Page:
I'm going to use an article from the University of Michigan for an evaporation rate, and use an estimate of 8.5 meters X 17 meters or 144.5 m^2 for the roof area, and some ad hoc estimates for temperature and relative humidity. I will settle on an estimate of 5*10^(-4) grams/(cm^2*sec) or 5*10^(-3) kg/(m^2*sec) for the needed rate of water replacement.

Thus, in an hour, Rog will need to provide energy sufficient to, through the alternator, battery charging system, battery, and pump efficiencies, supply 5*10^(-3)*144.5*3600=2,601 kilograms of water. It looked like the storage barrel was something like 8 meters high, so this amounts to 2600*9.8*8=203,840 joules of work. Doing this in 3600 seconds equates to 56.6 watts.

A human can deliver this for quite a while, but I estimate that the alternator's efficiency might be 80%, the charging system a similar 80%, the battery 95%, and the pump perhaps 50%. Thus, Rog must input 56.6/(.8*.8*.95*.5) watts or 186 watts. Suffice it to say that only periodic activation of the cooling system will be possible if my estimates are in the ballpark (Rog is second from left in the photo above).

And finally, why do I care? I'm quite passionate about energy and sustainability and seeing it trivialized in such a way is troubling to me.

Indicated gas mileage

My Lexus CT200h has an indicator that I reset at each fill up that shows an indicated fuel efficiency (in miles/gallon or m.p.g.). I've noted that it consistently (and, now that I've analyzed it, ALWAYS) reads higher than the mileage that I calculate by dividing miles travelled on the odometer versus gallons logged at the pump during fill up.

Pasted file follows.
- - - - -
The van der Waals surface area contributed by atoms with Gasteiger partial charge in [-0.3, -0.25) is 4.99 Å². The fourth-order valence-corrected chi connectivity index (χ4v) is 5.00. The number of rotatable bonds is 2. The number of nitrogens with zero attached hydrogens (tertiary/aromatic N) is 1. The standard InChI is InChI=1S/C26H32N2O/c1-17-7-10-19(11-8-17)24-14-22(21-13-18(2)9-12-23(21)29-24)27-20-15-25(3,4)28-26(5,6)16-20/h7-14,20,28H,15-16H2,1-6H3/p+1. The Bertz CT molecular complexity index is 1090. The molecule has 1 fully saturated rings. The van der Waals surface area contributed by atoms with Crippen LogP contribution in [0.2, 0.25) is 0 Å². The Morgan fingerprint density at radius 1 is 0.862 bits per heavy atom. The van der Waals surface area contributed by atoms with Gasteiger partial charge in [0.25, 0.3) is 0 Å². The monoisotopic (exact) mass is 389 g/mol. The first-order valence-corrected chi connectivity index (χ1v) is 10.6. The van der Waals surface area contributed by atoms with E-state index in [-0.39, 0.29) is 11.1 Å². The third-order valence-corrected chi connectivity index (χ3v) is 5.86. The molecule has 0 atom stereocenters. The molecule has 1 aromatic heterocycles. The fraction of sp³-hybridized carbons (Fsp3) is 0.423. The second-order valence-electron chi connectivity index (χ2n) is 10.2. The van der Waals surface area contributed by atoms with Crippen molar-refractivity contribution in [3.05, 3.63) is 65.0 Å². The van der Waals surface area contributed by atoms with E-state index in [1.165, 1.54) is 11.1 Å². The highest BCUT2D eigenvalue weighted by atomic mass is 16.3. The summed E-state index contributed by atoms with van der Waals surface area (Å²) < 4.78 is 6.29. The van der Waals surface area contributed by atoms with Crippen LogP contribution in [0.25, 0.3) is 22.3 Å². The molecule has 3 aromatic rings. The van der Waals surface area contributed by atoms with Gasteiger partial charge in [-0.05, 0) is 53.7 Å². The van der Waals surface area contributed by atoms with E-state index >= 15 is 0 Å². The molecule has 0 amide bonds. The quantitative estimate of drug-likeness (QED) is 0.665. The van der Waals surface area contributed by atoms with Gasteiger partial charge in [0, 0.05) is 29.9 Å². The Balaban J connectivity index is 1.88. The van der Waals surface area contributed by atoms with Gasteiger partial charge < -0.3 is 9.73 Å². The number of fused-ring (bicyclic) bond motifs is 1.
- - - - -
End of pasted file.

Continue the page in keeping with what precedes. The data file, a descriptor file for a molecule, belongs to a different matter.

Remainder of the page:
I thought that I'd have a look at the data and found that every single one of the 56 fill ups I've performed since acquiring the vehicle exhibit this phenomenon. I ran a linear regression between the calculated and indicated fuel efficiency and found the best fit line to have a calculated mileage about 2.6 m.p.g. below the indicated mileage for each fill up. I noted the same error in my previous vehicles (the ones that had such a display), though I never took the time to plot and analyze the data so I can't say if there were no exceptions as I now can with the Lexus.

I don't have an explanation, it doesn't seem credible that it's intentional in order to mislead the driver - the calculation is simply too easy.  Nor can I come up with a theory that attributes the discrepancy to my driving habits. Further, I'm not sure how the indicated m.p.g. is calculated, though I assume that it uses the odometer and integrates a gasoline flow rate. In any case, it seems to exaggerate my actual fuel economy by about 5%. It's a good thing I keep the actual data!

The chart below shows the data points, a line showing where the points should fall, and the best fit line for where they actually fall. The horizontal axis is indicated m.p.g., the vertical is actual (that is, calculated from miles driven and gallons added) m.p.g. Note that every point falls below the upper line, which represents where they'd fall if the indicated and calculated mileages were equal. The vertical distance between the two lines represents the difference between the best fit line for indicated mileages versus a perfect fit between calculated and indicated mileages. In other words, it represents the error in the indicated m.p.g.

Saturday, October 20, 2012

A wind blows in London

As anyone regularly reading my blog knows, my enthusiasm for renewable energy and energy efficiency is deep and wide. I'm in the midst of starting an entire division in my Company devoted to efforts in the energy space. I'm a voracious reader of renewable energy and energy efficiency articles, blogs, and literature. And, of course, my Company is positioned in the materials testing and built environment testing arena. Thus, it was with some interest that I subscribed to a free trade magazine entitled "Building Test News," whose tag line is "The industry publication for the testing, research and certification of building materials and applications" and whose thrust, in the first issue at least, seems to be energy related.